Obituary: Sviatoslav Richter

Sviatoslav Richter was a connoisseur's pianist, a supreme lyric poet of the keyboard for whom the piano was an extension of his own body and mind and a means to musical thought that was devoted to the composer in question.

Richter was not a virtuoso in the flamboyant sense of parading his talent to dazzle an audience; instead he required from his listeners an act of intense concentration to match his own incomparable approach to the music. Those who could not summon this were apt to grow restless during his performances, although even they might realise that they were hearing something exceptional.

His interpretations were more a matter of re-creation than reproduction, so that no two performances of the same work were likely to be identical. His repertory ranged from Bach, played with a clarity of insight into the music's structure and content, to Prokofiev, with whom he had a close association after giving the premiere of the composer's Sixth Sonata in 1942, and later of the Seventh and Ninth Sonatas, the latter of which is dedicated to him. He also made a single conducting appearance in the premiere of Prokofiev's Symphony- Concerto for Cello and Orchestra in 1952, with Mstislav Rostropovich as soloist.

Richter was born at Zhitomir in Ukraine, where his father was a pianist, organist and teacher, and a composer in a small way. The Richters were of combined Polish and German extraction, and soon after the boy's birth they moved to Odessa, a city where other musical reputations of distinction were fostered, including that of David Oistrakh, and where Igor Oistrakh, Emil Gilels and Nathan Milstein were all born, and later studied. Having absorbed the rudiments of music from his father, Richter was largely self-taught at the piano, except for some lessons from one of his father's pupils, and quickly showed unusual early facility in keyboard technique.

Although never a child prodigy in the accepted sense, Richter began to compose at the age of eight, and reportedly wrote an opera before his teen years. He certainly became adept at playing from orchestral scores, which took him, in 1930, when he was 15, to the Odessa Opera as a repetiteur. A few years later, in 1934, he gave his first solo recital, and the experience was so successful and pleasing to him that he abandoned thoughts of conducting to concentrate on a pianistic career. To that end he took himself to the Moscow Conservatoire as a student of the famous teacher Heinrich Neuhaus.

Neuhaus found his new pupil "already a complete artist", with the ability to build a piece "so that it seemed to lie before him like an immense landscape, revealed to the eye at a single glance". This visionary sense of what was comprised in a complete music work pervaded all his later performances, from the time he gave his first Prokofiev premiere while still a student. Shortly before that, his father fell victim to one of the Stalinist purges and his mother sought refuge in Germany, not to see her son again until she was flown to New York for his debut there nearly 20 years later.

Richter's early appearances were confined by the authorities to the former Soviet Union and the Eastern bloc, whence occasional Western visitors who were fortunate to catch one of his concerts brought back travellers' tales of his exceptional talent. These tales were reinforced by an early recording of Schumann which circulated in the West. Richter was consequently already something of a legend by the time he came himself to the West in 1960, first to Helsinki, Chicago and New York, and the next year to sold-out houses at the Royal Festival Hall in London.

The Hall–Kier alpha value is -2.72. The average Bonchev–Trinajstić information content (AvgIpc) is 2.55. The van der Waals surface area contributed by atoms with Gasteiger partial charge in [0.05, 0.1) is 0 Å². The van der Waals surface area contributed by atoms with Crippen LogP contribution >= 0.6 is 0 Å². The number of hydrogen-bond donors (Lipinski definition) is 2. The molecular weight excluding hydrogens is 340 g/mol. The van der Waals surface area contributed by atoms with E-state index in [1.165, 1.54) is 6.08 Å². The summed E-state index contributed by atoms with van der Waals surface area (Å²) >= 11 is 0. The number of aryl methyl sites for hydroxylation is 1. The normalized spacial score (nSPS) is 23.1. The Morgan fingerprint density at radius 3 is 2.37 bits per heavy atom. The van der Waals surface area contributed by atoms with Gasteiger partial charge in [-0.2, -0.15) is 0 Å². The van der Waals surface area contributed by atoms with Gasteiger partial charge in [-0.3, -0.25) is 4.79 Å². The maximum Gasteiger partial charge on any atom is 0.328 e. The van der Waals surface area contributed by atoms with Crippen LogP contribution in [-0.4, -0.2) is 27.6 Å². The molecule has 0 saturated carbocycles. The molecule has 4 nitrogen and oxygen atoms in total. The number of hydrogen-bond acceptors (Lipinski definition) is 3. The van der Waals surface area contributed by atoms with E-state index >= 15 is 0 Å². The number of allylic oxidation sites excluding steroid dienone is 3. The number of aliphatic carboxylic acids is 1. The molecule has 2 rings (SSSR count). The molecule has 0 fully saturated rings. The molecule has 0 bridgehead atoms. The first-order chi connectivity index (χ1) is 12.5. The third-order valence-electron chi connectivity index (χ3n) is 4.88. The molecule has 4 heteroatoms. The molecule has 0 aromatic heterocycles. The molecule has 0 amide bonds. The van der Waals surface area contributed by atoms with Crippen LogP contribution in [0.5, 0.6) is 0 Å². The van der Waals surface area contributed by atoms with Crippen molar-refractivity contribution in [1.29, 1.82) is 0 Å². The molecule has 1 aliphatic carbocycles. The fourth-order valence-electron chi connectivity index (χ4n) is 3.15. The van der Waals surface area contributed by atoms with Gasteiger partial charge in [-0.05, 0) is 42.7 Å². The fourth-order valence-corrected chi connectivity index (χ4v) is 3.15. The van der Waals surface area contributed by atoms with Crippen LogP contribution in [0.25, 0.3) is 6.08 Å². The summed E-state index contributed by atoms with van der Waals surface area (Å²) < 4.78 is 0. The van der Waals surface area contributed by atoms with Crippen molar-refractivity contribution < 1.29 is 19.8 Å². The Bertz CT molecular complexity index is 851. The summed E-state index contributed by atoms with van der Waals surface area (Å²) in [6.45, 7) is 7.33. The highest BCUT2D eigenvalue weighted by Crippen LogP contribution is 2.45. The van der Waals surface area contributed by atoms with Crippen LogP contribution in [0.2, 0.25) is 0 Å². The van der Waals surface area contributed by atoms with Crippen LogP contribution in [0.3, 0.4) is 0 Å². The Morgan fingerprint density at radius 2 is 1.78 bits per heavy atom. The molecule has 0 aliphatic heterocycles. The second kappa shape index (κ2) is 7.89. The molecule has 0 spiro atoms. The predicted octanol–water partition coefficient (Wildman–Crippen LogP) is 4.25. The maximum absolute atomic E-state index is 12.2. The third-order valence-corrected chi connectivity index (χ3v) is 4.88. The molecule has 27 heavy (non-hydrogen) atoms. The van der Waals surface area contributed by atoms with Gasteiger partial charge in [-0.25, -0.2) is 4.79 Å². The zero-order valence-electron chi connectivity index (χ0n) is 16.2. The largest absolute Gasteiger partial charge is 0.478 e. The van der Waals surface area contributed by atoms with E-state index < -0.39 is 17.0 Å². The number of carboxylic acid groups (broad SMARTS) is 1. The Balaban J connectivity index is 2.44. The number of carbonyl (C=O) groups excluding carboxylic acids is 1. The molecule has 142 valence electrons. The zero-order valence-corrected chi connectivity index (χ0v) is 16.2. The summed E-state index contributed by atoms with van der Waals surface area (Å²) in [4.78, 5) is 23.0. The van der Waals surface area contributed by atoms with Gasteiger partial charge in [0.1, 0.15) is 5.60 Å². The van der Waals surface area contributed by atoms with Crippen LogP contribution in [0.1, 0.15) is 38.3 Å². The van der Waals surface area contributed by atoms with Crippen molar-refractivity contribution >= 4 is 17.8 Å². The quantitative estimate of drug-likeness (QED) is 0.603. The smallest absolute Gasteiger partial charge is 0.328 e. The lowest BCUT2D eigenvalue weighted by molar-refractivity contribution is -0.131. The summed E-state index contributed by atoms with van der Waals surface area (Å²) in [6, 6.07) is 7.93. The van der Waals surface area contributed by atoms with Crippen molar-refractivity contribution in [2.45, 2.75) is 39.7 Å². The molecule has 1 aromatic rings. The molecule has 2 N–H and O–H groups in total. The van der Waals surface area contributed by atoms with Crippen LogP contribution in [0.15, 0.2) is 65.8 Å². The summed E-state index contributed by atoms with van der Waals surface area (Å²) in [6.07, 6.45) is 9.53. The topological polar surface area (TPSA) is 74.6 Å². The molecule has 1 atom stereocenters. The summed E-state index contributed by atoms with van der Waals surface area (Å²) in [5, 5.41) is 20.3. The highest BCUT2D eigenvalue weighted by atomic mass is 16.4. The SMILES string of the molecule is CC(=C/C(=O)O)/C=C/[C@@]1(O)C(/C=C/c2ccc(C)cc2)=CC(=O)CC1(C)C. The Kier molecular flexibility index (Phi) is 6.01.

Here his debut programme was typically uncompromising, beginning with a small Haydn sonata, but with the rest entirely devoted to Prokofiev, including the encores. In that year Richter published in Moscow a book of reminiscences of Prokofiev, whose entire piano works he had committed to memory and whom he continued to champion persistently.

Richter also became admired for his playing of Chopin and Schubert, whose duet music he played, with Benjamin Britten as his partner, at the Aldeburgh Festival in 1965. Preferring the ambience of smaller festivals like this, he began the previous year an association with the Fetes Musicales at Grange de Meslay, near Tours in France.

A fastidious, not to say pernickety performer, he was acutely sensitive to the horizontal plane of the keyboard, sometimes requiring it to be checked with a spirit level, especially in a recording studio. He liked to record at night, from about nine o'clock until he was tired, usually around three in the morning, so as to have no distraction from meal breaks. He preferred to make long "takes" of complete movements or sections, going right back to the beginning if something displeased him. We now have a legacy of over 130 CDs by him in the current lists to testify to the power of his intellect and command of artistry.

When he returned to London in 1989 after a 12-year absence, it was noted that he played from music in front of him illuminated by a single lamp he operated himself. Three years later, he took space in the printed programme to explain his reasons, dismissing memory playing as "a childish and vain feat", and saying of the absence of platform lighting, "We are living in an age of voyeurs and nothing is more fatal for music."

He enjoyed chamber-music playing as a pianist with the Borodin Quartet and others, and accompanied distinguished singers including Elisabeth Schwarzkopf and Dietrich Fischer-Dieskau, as well as his own wife, Nina Dorliak, a professor at the Moscow Conservatoire.

Noel Goodwin

Sviatoslav Teofilovich Richter, pianist: born Zhitomir, Ukraine 20 March 1915; married 1946 Nina Dorliak; died Moscow 1 August 1997.

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